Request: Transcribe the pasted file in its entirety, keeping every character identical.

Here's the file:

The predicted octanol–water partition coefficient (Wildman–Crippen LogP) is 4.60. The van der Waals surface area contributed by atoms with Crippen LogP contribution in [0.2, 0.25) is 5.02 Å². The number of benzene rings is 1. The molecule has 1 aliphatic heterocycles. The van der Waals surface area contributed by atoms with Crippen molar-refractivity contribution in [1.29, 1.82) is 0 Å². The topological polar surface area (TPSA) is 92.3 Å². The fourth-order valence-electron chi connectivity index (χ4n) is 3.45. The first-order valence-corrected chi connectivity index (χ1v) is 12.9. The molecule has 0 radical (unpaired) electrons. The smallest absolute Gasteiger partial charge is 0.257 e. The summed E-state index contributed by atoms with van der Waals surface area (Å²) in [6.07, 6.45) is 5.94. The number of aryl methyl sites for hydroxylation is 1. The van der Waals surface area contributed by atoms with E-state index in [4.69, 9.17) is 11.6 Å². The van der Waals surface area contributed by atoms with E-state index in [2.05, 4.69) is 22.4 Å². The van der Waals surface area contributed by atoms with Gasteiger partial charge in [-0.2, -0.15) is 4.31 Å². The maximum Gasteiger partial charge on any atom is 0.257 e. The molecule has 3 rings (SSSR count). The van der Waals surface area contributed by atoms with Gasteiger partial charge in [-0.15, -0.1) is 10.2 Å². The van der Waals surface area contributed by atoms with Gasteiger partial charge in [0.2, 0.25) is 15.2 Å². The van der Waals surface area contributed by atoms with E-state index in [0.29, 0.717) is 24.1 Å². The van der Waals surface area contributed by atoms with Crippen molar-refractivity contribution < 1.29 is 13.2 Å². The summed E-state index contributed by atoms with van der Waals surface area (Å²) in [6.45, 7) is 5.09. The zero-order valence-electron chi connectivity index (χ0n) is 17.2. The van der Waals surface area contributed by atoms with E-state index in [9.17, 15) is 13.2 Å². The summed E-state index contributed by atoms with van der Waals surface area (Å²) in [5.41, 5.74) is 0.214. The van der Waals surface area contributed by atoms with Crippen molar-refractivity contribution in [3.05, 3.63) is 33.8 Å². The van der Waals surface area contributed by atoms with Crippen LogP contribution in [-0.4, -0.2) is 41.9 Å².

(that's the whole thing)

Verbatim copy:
The predicted octanol–water partition coefficient (Wildman–Crippen LogP) is 4.60. The van der Waals surface area contributed by atoms with Crippen LogP contribution in [0.2, 0.25) is 5.02 Å². The number of benzene rings is 1. The molecule has 1 aliphatic heterocycles. The van der Waals surface area contributed by atoms with Crippen molar-refractivity contribution in [1.29, 1.82) is 0 Å². The topological polar surface area (TPSA) is 92.3 Å². The fourth-order valence-electron chi connectivity index (χ4n) is 3.45. The first-order valence-corrected chi connectivity index (χ1v) is 12.9. The molecule has 0 radical (unpaired) electrons. The smallest absolute Gasteiger partial charge is 0.257 e. The summed E-state index contributed by atoms with van der Waals surface area (Å²) in [6.07, 6.45) is 5.94. The number of aryl methyl sites for hydroxylation is 1. The van der Waals surface area contributed by atoms with E-state index in [4.69, 9.17) is 11.6 Å². The van der Waals surface area contributed by atoms with E-state index in [2.05, 4.69) is 22.4 Å². The van der Waals surface area contributed by atoms with Gasteiger partial charge in [-0.2, -0.15) is 4.31 Å². The maximum Gasteiger partial charge on any atom is 0.257 e. The molecule has 3 rings (SSSR count). The van der Waals surface area contributed by atoms with Gasteiger partial charge in [-0.15, -0.1) is 10.2 Å². The van der Waals surface area contributed by atoms with Gasteiger partial charge in [0.2, 0.25) is 15.2 Å². The van der Waals surface area contributed by atoms with E-state index in [0.29, 0.717) is 24.1 Å². The van der Waals surface area contributed by atoms with Crippen molar-refractivity contribution < 1.29 is 13.2 Å². The summed E-state index contributed by atoms with van der Waals surface area (Å²) in [6.45, 7) is 5.09. The zero-order valence-electron chi connectivity index (χ0n) is 17.2. The van der Waals surface area contributed by atoms with E-state index in [9.17, 15) is 13.2 Å². The summed E-state index contributed by atoms with van der Waals surface area (Å²) in [5.41, 5.74) is 0.214. The van der Waals surface area contributed by atoms with Crippen molar-refractivity contribution in [3.05, 3.63) is 33.8 Å². The van der Waals surface area contributed by atoms with Crippen LogP contribution in [-0.4, -0.2) is 41.9 Å².